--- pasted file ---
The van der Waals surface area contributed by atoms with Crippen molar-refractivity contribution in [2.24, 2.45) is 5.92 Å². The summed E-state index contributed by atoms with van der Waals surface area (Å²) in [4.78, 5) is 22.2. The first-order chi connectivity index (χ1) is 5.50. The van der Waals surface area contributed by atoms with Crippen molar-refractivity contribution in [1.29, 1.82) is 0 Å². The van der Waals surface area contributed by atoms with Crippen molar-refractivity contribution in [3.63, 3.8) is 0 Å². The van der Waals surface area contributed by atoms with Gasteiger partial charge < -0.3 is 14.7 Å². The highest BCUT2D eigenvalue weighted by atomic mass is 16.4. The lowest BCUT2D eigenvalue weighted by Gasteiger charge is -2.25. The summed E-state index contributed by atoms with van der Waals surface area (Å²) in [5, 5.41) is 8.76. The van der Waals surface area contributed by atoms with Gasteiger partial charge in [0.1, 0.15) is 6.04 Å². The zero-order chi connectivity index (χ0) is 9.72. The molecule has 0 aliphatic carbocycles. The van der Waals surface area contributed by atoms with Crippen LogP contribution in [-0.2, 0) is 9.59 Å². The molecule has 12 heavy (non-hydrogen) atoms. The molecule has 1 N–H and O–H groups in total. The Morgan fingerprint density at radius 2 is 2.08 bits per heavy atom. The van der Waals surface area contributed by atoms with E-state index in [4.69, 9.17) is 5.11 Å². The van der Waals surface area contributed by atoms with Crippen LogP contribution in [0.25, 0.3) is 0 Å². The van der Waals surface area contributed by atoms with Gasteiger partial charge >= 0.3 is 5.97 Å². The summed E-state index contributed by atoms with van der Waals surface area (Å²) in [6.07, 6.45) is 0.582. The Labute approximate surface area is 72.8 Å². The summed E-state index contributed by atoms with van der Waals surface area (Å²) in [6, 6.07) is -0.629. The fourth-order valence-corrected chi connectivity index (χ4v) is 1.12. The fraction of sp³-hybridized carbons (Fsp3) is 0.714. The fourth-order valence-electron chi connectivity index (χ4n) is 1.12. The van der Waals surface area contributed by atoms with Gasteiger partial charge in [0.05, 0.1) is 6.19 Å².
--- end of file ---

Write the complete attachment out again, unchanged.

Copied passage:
The van der Waals surface area contributed by atoms with Crippen molar-refractivity contribution in [2.24, 2.45) is 5.92 Å². The summed E-state index contributed by atoms with van der Waals surface area (Å²) in [4.78, 5) is 22.2. The first-order chi connectivity index (χ1) is 5.50. The van der Waals surface area contributed by atoms with Crippen molar-refractivity contribution in [1.29, 1.82) is 0 Å². The van der Waals surface area contributed by atoms with Crippen molar-refractivity contribution in [3.63, 3.8) is 0 Å². The van der Waals surface area contributed by atoms with Gasteiger partial charge < -0.3 is 14.7 Å². The highest BCUT2D eigenvalue weighted by atomic mass is 16.4. The lowest BCUT2D eigenvalue weighted by Gasteiger charge is -2.25. The summed E-state index contributed by atoms with van der Waals surface area (Å²) in [5, 5.41) is 8.76. The van der Waals surface area contributed by atoms with Gasteiger partial charge in [0.1, 0.15) is 6.04 Å². The zero-order chi connectivity index (χ0) is 9.72. The molecule has 0 aliphatic carbocycles. The van der Waals surface area contributed by atoms with Crippen LogP contribution in [-0.2, 0) is 9.59 Å². The molecule has 12 heavy (non-hydrogen) atoms. The molecule has 1 N–H and O–H groups in total. The Morgan fingerprint density at radius 2 is 2.08 bits per heavy atom. The van der Waals surface area contributed by atoms with E-state index in [4.69, 9.17) is 5.11 Å². The van der Waals surface area contributed by atoms with Crippen LogP contribution in [0.25, 0.3) is 0 Å². The van der Waals surface area contributed by atoms with Gasteiger partial charge >= 0.3 is 5.97 Å². The summed E-state index contributed by atoms with van der Waals surface area (Å²) in [6.07, 6.45) is 0.582. The Labute approximate surface area is 72.8 Å². The summed E-state index contributed by atoms with van der Waals surface area (Å²) in [6, 6.07) is -0.629. The fourth-order valence-corrected chi connectivity index (χ4v) is 1.12. The fraction of sp³-hybridized carbons (Fsp3) is 0.714. The fourth-order valence-electron chi connectivity index (χ4n) is 1.12. The van der Waals surface area contributed by atoms with Gasteiger partial charge in [0.05, 0.1) is 6.19 Å².